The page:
Picking the right chainsaw chain requires a bit of understanding of the parts of the chain. This goes not just for hardwood, but for picking the right cutting chain for your chainsaw for any other application. That said, let’s jump right into the things to look for when buying a chainsaw chain for hardwood.

Full chisel vs. semi-chisel

The teeth of a chainsaw chain are its cutting elements. Generally, chainsaw teeth can be classified into two based on their shapes – full chisel or semi-chisel. Full chisel teeth have a more square-cornered cutting surface, while semi-chisel teeth have rounded corners.


What’s the difference between the two? In a nutshell, full chisel teeth are faster and more efficient, but also get worn down easier and can create a lot of kickback. In contrast, semi-chisel teeth cut slower but do not need to be sharpened as frequently and have a relatively safer level of kickback.


For hardwood, we recommend a chainsaw chain with semi-chisel teeth. This is generally recommended for cutting any challenging type of wood, such as frozen wood or dirty wood. Hardwood tends to wear down the cutting teeth of a chain really quickly, which makes a more conservative semi-chisel chain a more efficient option.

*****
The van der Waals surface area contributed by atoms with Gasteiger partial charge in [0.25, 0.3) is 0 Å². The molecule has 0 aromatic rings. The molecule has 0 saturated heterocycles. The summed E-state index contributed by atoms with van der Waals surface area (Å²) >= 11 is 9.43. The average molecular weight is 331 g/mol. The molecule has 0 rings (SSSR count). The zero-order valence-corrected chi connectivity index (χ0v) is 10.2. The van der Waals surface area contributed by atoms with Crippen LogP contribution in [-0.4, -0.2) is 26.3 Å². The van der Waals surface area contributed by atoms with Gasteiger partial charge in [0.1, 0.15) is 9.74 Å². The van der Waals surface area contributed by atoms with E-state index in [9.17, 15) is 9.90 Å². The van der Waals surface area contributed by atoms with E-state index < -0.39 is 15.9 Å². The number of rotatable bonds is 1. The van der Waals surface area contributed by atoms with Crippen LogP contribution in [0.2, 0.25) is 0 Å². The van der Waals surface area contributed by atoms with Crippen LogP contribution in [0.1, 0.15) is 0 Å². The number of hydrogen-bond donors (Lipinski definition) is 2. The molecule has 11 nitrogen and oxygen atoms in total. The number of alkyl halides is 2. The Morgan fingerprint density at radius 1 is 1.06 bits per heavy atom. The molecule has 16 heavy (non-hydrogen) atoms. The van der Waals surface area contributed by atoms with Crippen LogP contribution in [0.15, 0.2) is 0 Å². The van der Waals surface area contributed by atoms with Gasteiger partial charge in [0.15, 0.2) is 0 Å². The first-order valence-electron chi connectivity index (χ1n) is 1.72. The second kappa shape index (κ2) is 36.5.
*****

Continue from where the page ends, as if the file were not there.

Pitch

The pitch of a chain is simply a measure of the distance between the rivets. These are standard numbers that are either 1.4”, 0.325”, 3/8”, and 0.404”. By far, the most common pitch value is 3/8”. Larger pitch values are found in chainsaws that are designed for more aggressive cutting, as they displace more material with each round. If you’re just looking for a cutting chain replacement, then you’ll have to refer to the pitch value requirement of your chainsaw.

Gauge

The gauge is a measure of the thickness of the drive links of a cutting chain. Common gauge values are 0.043”, 0.050”, 0.058”, and 0.063”. The gauge of a chain does not have a pronounced effect on its performance.


The only important thing to consider is that the gauge of the chain matches that of the bar of the chainsaw. The differences between the gauge values are very small, making it theoretically possible for an incompatible chain to be installed in a chain saw. This is very dangerous as it can result in the chain coming loose during operations.

Length

The length of the chain is a function of its pitch and the number of drive links. Again, the compatibility of the chainsaw and the chain is the only thing that matters here. If your chainsaw does not provide this information in the manual, then you can simply count its drive links.

Kickback